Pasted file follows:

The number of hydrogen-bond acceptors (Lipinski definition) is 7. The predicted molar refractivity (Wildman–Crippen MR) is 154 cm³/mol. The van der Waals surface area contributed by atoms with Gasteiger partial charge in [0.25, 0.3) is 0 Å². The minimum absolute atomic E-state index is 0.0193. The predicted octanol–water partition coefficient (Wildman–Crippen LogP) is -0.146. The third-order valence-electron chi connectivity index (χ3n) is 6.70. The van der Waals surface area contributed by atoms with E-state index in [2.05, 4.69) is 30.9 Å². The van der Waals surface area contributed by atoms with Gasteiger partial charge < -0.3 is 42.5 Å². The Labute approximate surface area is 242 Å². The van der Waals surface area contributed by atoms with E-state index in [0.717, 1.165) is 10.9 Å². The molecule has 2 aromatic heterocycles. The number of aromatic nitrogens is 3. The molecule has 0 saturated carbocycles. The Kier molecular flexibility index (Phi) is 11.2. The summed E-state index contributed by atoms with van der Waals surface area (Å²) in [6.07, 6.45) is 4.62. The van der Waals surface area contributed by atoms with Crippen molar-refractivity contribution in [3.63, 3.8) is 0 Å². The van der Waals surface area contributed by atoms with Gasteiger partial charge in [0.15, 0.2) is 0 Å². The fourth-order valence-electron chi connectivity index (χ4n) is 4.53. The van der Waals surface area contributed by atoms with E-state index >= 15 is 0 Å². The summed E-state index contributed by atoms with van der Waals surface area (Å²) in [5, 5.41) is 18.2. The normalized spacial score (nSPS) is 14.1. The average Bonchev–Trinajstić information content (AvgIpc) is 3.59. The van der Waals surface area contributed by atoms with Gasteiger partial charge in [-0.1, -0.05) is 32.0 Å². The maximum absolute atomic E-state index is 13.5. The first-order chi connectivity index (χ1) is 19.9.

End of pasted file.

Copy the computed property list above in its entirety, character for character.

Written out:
The number of hydrogen-bond acceptors (Lipinski definition) is 7. The predicted molar refractivity (Wildman–Crippen MR) is 154 cm³/mol. The van der Waals surface area contributed by atoms with Gasteiger partial charge in [0.25, 0.3) is 0 Å². The minimum absolute atomic E-state index is 0.0193. The predicted octanol–water partition coefficient (Wildman–Crippen LogP) is -0.146. The third-order valence-electron chi connectivity index (χ3n) is 6.70. The van der Waals surface area contributed by atoms with E-state index in [2.05, 4.69) is 30.9 Å². The van der Waals surface area contributed by atoms with Gasteiger partial charge < -0.3 is 42.5 Å². The Labute approximate surface area is 242 Å². The van der Waals surface area contributed by atoms with E-state index in [0.717, 1.165) is 10.9 Å². The molecule has 2 aromatic heterocycles. The number of aromatic nitrogens is 3. The molecule has 0 saturated carbocycles. The Kier molecular flexibility index (Phi) is 11.2. The summed E-state index contributed by atoms with van der Waals surface area (Å²) in [6.07, 6.45) is 4.62. The van der Waals surface area contributed by atoms with Crippen molar-refractivity contribution in [3.63, 3.8) is 0 Å². The van der Waals surface area contributed by atoms with Gasteiger partial charge in [0.15, 0.2) is 0 Å². The fourth-order valence-electron chi connectivity index (χ4n) is 4.53. The van der Waals surface area contributed by atoms with E-state index >= 15 is 0 Å². The summed E-state index contributed by atoms with van der Waals surface area (Å²) in [5, 5.41) is 18.2. The normalized spacial score (nSPS) is 14.1. The average Bonchev–Trinajstić information content (AvgIpc) is 3.59. The van der Waals surface area contributed by atoms with Gasteiger partial charge in [-0.1, -0.05) is 32.0 Å². The maximum absolute atomic E-state index is 13.5. The first-order chi connectivity index (χ1) is 19.9.